Cats are able to adapt protein oxidation to protein intake provided their requirement for dietary protein is met

Alice S. Green, Jon J Ramsey, Cecilia Villaverde, Danny K. Asami, Alfreda Wei, Andrea J Fascetti

Research output: Contribution to journalArticlepeer-review

44 Scopus citations


Cats require more dietary protein than noncarnivorous species. Earlier work showed that cats lack the ability to regulate hepatic urea cycle enzymes in response to dietary protein concentration. We thus hypothesized that cats are unable to fully adapt protein oxidation to protein intake, particularly at low-protein concentrations. We used indirect respiration calorimetry to assess cats' ability to adapt substrate oxidation to diets containing different concentrations of protein, including 1 below their protein requirement. Nine cats (5 males and 4 females; 2.7 ± 0.5 y; 4.49 ± 0.19 kg) consumed each of 4 semipurified diets containing 7.5% [low protein (LP3)], 14.2% [adequate protein (AP)], 27.1% [moderate protein (MP)], and 49.6% [high protein (HP)] of metabolizable energy from protein in a modified crossover design, beginning with the MP diet and then consuming the remaining diets in random order. After adaptation to each diet, cats completed a 5-d nitrogen balance trial and at least 2 12-h indirect calorimetry measurements. There was a significant effect of diet on protein oxidation (P < 0.0001), which measured 10.4 ± 0.5, 14.1 ± 1.0, 25.0 ± 1.7, and 53.2 ± 1.7% of total energy expenditure for the LP, AP, M,P and HP diets, respectively. The ratio of protein oxidation:protein intake was higher with the LP diet (1.39 ± 0.07) than the other 3 diets (AP, 1.00 ± 0.07; MP, 0.93 ± 0.06; HP, 1.07 ± 0.03; P < 0.0001), indicating a net loss of protein with the LP diet. Thus, cats are able to adapt protein oxidation to a wide range of dietary protein concentrations, provided their minimum protein requirement is met.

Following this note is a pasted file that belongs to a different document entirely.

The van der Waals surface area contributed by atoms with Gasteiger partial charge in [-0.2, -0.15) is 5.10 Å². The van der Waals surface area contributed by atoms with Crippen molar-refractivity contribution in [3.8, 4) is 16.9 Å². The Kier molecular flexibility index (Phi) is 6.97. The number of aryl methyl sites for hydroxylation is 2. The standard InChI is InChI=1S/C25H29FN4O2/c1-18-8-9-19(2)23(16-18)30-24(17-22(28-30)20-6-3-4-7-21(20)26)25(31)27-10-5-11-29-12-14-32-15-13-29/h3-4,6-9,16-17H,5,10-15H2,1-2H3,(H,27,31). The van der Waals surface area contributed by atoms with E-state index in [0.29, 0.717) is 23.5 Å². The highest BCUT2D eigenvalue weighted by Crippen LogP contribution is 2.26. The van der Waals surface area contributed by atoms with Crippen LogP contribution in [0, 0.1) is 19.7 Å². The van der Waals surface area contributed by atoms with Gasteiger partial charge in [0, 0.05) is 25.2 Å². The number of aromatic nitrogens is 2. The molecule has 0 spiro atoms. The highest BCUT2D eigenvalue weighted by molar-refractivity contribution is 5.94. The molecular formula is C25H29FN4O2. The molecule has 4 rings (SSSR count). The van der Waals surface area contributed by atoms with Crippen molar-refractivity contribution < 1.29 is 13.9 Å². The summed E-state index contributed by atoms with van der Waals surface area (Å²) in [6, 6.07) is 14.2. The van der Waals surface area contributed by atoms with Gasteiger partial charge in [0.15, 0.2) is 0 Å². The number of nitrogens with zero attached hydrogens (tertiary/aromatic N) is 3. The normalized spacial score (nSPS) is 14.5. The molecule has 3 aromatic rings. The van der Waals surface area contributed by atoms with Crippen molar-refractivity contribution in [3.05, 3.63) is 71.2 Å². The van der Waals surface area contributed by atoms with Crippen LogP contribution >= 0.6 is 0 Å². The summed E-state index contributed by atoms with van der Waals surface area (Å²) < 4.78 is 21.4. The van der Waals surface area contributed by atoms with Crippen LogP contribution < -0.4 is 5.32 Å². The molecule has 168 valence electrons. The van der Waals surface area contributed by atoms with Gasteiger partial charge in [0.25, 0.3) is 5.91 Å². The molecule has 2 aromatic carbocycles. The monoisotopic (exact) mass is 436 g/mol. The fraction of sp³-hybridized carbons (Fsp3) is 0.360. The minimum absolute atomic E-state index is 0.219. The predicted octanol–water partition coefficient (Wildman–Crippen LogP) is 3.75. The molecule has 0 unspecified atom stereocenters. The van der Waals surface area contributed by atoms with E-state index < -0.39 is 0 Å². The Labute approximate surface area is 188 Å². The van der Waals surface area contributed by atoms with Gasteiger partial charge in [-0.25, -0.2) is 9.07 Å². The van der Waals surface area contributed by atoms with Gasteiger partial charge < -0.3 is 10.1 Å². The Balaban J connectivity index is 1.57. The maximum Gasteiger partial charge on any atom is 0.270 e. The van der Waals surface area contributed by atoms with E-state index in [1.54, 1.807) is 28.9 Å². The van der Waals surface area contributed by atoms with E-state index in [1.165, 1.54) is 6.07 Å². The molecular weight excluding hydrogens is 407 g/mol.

Original languageEnglish (US)
Pages (from-to)1053-1060
Number of pages8
JournalJournal of Nutrition
Issue number6
StatePublished - Jun 2008

ASJC Scopus subject areas

  • Medicine (miscellaneous)
  • Food Science


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